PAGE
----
April 23, 2019
Renée Beck

It is essential to take the time to make sure your students know what culture is when teaching them about francophone culture. I am sure the students have heard the word culture and have a general idea of what it is, but, as language and culture teachers, we need to make sure they understand all of the details and definitions of the word so they will be able to analyze, compare, dissect, and really show an understanding of the target culture.

I explain to my students that culture is related to community and that, if you want to communicate with native francophone citizens, you need to know what you can and cannot (or should not) talk about. I explain to them that, depending on what you say, the direction and therefore the outcome of the conversation could change significantly. For example, if you tell a French person that you know they don’t shave or wear deodorant and that they all eat horse meat, your experience could quickly transform into a negative experience stemming only from your naivety. As teachers, our overall goal has to include helping our students become aware of the world’s similarities and differences so they can develop into active members of a much larger community.

I explain to my students that their “community” could be very small but can grow larger around them. I always help them by starting with questions about their house: Do they do everything the same way their neighbors do? What about your extended family? Are you exactly the same in what you do and how you do it? Do you all have the same opinions or beliefs? Then, I show them how to make the community grow larger by asking them to now think of their city: Does your neighboring city do everything that your city does? Then, we discuss the similarities and differences and why we think they exist. Next, depending on where you live, you can continue giving examples of growing communities. I typically ask about counties, regions, specific states, and larger regions such as the Midwest, and finally the United States. With these examples, I help the students understand that you can’t make sweeping generalizations about culture. I remind them of our communities and ask them how they would respond if someone told them that they are American so they must eat dinner in front of the TV, only eat fast food, or are loud and inconsiderate. Then, we sit back and discuss it.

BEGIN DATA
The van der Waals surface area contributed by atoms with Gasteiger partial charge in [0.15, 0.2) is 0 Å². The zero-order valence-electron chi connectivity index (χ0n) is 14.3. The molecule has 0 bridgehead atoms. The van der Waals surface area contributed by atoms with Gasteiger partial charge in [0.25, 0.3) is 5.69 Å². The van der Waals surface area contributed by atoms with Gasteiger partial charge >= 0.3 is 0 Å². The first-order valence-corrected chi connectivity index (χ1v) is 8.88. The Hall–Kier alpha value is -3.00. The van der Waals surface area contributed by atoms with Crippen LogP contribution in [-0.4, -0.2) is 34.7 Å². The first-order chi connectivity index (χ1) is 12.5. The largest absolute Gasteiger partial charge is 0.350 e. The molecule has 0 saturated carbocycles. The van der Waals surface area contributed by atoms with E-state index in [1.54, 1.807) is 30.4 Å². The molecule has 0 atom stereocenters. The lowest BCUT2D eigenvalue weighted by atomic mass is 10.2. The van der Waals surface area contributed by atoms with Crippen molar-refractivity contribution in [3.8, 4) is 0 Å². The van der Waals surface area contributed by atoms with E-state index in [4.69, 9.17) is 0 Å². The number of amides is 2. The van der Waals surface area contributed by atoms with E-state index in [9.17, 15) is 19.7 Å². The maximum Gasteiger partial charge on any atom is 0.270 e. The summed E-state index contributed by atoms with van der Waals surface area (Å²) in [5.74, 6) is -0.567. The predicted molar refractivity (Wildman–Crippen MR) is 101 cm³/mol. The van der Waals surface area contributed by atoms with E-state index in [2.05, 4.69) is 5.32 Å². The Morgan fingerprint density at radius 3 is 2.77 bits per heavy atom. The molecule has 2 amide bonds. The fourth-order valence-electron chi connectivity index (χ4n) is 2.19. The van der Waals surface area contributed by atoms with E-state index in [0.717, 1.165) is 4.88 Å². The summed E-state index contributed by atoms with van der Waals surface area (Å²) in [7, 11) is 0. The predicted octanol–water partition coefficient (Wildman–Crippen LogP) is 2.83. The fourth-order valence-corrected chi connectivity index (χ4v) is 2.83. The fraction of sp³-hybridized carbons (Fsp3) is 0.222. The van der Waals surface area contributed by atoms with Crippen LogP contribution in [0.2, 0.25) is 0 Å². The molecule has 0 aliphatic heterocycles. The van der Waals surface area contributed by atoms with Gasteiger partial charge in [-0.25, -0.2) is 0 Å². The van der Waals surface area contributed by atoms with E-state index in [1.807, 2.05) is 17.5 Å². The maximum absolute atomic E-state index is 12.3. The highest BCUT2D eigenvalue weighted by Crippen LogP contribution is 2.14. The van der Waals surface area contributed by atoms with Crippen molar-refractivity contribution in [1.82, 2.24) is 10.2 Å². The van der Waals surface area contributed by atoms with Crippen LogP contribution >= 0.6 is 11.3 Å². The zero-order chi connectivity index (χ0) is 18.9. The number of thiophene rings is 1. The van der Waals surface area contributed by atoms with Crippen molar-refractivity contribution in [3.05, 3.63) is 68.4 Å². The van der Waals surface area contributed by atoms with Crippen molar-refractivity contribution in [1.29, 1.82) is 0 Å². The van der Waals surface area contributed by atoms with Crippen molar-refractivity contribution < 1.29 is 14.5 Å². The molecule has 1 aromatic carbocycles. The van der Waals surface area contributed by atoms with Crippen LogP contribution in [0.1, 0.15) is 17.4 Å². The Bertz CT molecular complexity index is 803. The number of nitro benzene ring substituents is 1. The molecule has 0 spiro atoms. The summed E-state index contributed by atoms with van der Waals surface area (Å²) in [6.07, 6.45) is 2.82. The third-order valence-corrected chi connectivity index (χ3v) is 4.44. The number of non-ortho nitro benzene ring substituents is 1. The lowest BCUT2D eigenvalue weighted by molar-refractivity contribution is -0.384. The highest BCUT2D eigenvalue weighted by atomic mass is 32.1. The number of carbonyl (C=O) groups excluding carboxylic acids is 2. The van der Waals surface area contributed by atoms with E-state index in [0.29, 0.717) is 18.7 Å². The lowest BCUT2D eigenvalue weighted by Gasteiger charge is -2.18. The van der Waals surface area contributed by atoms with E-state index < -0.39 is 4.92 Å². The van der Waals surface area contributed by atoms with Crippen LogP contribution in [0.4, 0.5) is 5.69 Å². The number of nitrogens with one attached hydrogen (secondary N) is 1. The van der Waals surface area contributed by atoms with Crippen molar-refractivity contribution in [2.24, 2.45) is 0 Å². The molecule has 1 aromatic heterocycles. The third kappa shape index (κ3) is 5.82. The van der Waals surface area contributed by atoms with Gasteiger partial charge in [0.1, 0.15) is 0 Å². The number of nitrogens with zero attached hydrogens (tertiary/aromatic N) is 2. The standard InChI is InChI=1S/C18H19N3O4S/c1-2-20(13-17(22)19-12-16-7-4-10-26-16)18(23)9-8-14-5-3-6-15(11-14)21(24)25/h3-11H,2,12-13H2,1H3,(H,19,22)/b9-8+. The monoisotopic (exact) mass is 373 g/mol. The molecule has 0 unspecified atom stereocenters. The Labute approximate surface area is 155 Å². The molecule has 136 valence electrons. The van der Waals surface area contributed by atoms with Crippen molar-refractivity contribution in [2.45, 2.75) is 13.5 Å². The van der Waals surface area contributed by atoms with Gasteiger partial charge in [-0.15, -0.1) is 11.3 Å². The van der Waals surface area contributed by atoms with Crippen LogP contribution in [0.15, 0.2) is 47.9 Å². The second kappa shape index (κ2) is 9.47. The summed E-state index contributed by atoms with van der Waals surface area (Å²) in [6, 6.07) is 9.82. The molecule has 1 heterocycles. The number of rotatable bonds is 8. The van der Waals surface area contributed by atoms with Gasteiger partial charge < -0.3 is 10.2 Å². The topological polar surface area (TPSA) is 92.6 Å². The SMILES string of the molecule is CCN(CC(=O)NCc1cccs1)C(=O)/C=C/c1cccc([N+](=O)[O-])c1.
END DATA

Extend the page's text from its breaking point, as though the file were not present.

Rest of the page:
The next concept the students need to understand is that everything they learn about is a form of culture, and that they should constantly be asking themselves how it compares to other cultures and what it tells us about the target community. The following descriptions will help students understand the different categories of culture.

1. Products

This is any product of the target culture that can be both tangible and intangible. Some examples are the TGV in France, museums, cars, toys, types of food and drinks, schools, schedules, the subjects offered, the rules of the school, and local or national laws, etc.

2. Practices

This is anything that the target culture does. Some examples are going to school, studying, taking tests, going on vacation, participating in a leisure activity, singing happy birthday, dancing, celebrating holidays or other important events, practicing a religion, having various beliefs and opinions, their work ethic and accepting people who are different than them.

3. Products and Practices

Often these two categories of culture blend together and become inseparable. For example, the church can be the product, and the beliefs are the practice. You could have laws but not follow them, so if the law is a product, then whether or not the people abide by that law is the practice. If school is the product, studying is the practice, etc.

4. Perspectives

This is the hardest part of a culture to analyze. How can we prove that we understand how a community and their culture thinks or believes? The only way we can do that is by studying a culture’s products and practices and continuing to analyze them as we continue to learn. We want the students to constantly be asking themselves, “Why? What does this teach us about their views on the world? How can we identify what the community believes to be important?”

It is when we successfully bring all of this together that we can help our students become well-rounded, culturally aware young adults that will develop into members of the greater community.

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